Healthy Treats for Backyard Ducks

two white ducks in grass

Ducks are a wonderful addition to any flock! While raising ducks is very similar to raising chickens, there are some pretty distinct differences in how ducks function and eat. So, that begs the questions, “Can ducks eat the same treats and snacks as chickens?” Absolutely! However, ducks typically have different favorites when compared to chickens.

The Duck’s Bill

The most distinguishing feature of a duck is their bill. The beak of a chicken is pointed and allows chickens to peck and pull at their food sources. Ducks use a much gentler approach with their rounded bills. Because the anatomy of a duck is different, and because ducks are waterfowl, they often prefer vegetation as their primary food source. Ducks are omnivores, so they will eat insects and other animals found around bodies of water. However, the majority of their foraging is plant material.

A Duck’s Favorite Treat

Because of their love for vegetation, a duck’s favorite treat is often yummy greens. Ducks love lettuces, kale, collards, and any other leafy vegetable. Not only are these greens great nutrition, they can also mimic natural foraging behavior. You can feed these greens as whole leaves or chopped. If you are giving large pieces, it is always a good idea to make sure the ducks have access to grit, either through natural foraging or provided separately, to help your ducks digest the larger material. Ducks also love fruits and vegetables. Fruits are probably my ducks’ 2nd favorite treat. Berries are gobbled up as soon as I put them down! I find that my chickens can easily peck at the flesh of fruits like apples and pears, so I give those whole to the chickens. However, for ducks, you may want to chop or simply smash the fruit to open the flesh. A duck’s rounded beak makes it harder to break through the flesh of fruits with skins, so it is easier if you can start the process for them. Melons are also wonderful treats for ducks. Since the melon rind is hard and usually pretty thick, I always cut melons in half or smash the melons open before giving them to my ducks. You can always tell when a duck has been eating a melon, because there are smooth “scoops” where the duck’s bill ran across the flesh. Large melons, like watermelon, will also provide extended entertainment as the ducks work to eat every last bit of the flesh! Ducks can eat nearly any vegetable that a human can eat. They will happily consume green beans, broccoli, cabbage, cauliflower, peas, carrots, corn, etc. I absolutely adore watching my ducks work through the leftover pieces after my family has corn-on-the-cob! They are so funny pushing the corn pieces around with their bills. I prefer to give ducks larger pieces that they have to eat slowly (i.e., corn left on the cob, a whole cabbage, etc.), so that they don’t eat too quickly. And, it gives them some quality and nutritious entertainment. As mentioned earlier, ducks are omnivores and waterfowl, so they do love insects, fish, and other aquatic animals. Mealworms, grasshoppers, and crickets are very common treats that you can buy for your birds, and ducks love them! Just be careful to limit the amount of these treats because they are very high in protein. Too much protein, especially in young ducks, can lead to growth problems, very large eggs, and even angel wing. Scratch grains are also a very common treat and a great energy source for ducks. Just be aware that scratch grains are carbohydrate dense, but they don’t have a lot of the other nutrients (amino acids, vitamins, minerals, etc.) critical for growth and health in ducks. Ducks love scratch grains and they are a great way to bond with your flock. However, it’s essential that you don’t overfeed scratch grains. Remember, we need to limit our treats to no more than 10-15% of total feed intake. The vast majority of their nutrition should be coming from the balanced complete feed. Feeding “extras” to your birds is a wonderful way to bond with your flock. I really enjoy heading out to the coop with treats and seeing how excited the birds are for me to toss out my treasures. I want my birds to enjoy their treats. I want my birds to be good bio-recyclers. But, most of all, I want my birds to be healthy! If I wouldn’t (or shouldn’t!) eat it myself, I usually avoid giving it to my flock. Stay tuned!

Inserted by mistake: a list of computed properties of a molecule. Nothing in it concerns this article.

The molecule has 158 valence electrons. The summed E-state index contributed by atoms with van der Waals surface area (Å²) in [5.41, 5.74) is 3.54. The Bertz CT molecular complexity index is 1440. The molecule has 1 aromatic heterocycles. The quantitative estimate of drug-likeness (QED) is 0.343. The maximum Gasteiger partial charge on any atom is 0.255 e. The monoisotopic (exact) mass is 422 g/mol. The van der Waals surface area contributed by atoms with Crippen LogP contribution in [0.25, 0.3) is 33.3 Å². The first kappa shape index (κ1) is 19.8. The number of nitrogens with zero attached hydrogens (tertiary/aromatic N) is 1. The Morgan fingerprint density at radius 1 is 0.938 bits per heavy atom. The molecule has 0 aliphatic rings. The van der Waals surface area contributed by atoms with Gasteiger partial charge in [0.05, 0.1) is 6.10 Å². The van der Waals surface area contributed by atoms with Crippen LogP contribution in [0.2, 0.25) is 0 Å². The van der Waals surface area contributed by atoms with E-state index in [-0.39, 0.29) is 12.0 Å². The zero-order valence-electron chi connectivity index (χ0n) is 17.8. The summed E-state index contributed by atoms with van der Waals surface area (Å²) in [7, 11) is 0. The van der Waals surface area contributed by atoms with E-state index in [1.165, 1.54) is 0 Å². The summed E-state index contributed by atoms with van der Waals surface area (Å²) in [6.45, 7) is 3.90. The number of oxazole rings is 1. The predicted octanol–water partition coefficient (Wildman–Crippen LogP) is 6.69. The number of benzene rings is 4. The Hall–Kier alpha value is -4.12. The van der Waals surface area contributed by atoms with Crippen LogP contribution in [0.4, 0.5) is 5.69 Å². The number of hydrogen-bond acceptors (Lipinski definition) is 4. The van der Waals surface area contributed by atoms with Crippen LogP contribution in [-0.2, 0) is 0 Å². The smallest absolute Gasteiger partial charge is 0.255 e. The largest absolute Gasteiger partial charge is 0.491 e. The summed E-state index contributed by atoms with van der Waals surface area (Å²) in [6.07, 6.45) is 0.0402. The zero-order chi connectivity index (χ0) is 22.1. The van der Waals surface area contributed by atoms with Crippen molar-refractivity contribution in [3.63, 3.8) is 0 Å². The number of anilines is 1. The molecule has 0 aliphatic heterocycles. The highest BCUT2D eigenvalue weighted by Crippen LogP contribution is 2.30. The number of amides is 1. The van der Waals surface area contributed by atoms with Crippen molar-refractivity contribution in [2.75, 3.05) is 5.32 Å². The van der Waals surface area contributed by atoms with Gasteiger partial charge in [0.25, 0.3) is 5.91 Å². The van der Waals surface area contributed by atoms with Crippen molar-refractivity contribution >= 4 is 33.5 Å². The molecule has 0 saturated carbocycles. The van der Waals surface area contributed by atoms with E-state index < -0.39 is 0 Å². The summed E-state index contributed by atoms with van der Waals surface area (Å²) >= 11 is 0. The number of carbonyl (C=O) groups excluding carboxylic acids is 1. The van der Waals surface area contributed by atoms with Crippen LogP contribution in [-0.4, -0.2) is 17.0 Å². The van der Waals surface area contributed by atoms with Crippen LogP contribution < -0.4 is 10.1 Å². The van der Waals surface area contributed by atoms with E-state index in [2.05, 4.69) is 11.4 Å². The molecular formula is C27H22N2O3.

Nancy Jefferson, Ph.D.

Dr. Nancy Jefferson has been a member of the Nutrition and Technical Services team at Kalmbach Feeds since 2013. She received her Ph.D. from West Virginia University in 2008 and has worked in the feed industry for over 15 years. She lives on a farm in Crown City, OH with her husband, John, and their children. Dr. Jefferson is a passionate poultry enthusiast and loves her chickens! Together, she and her family raise beef cattle and she keeps an ever-growing flock of backyard chickens.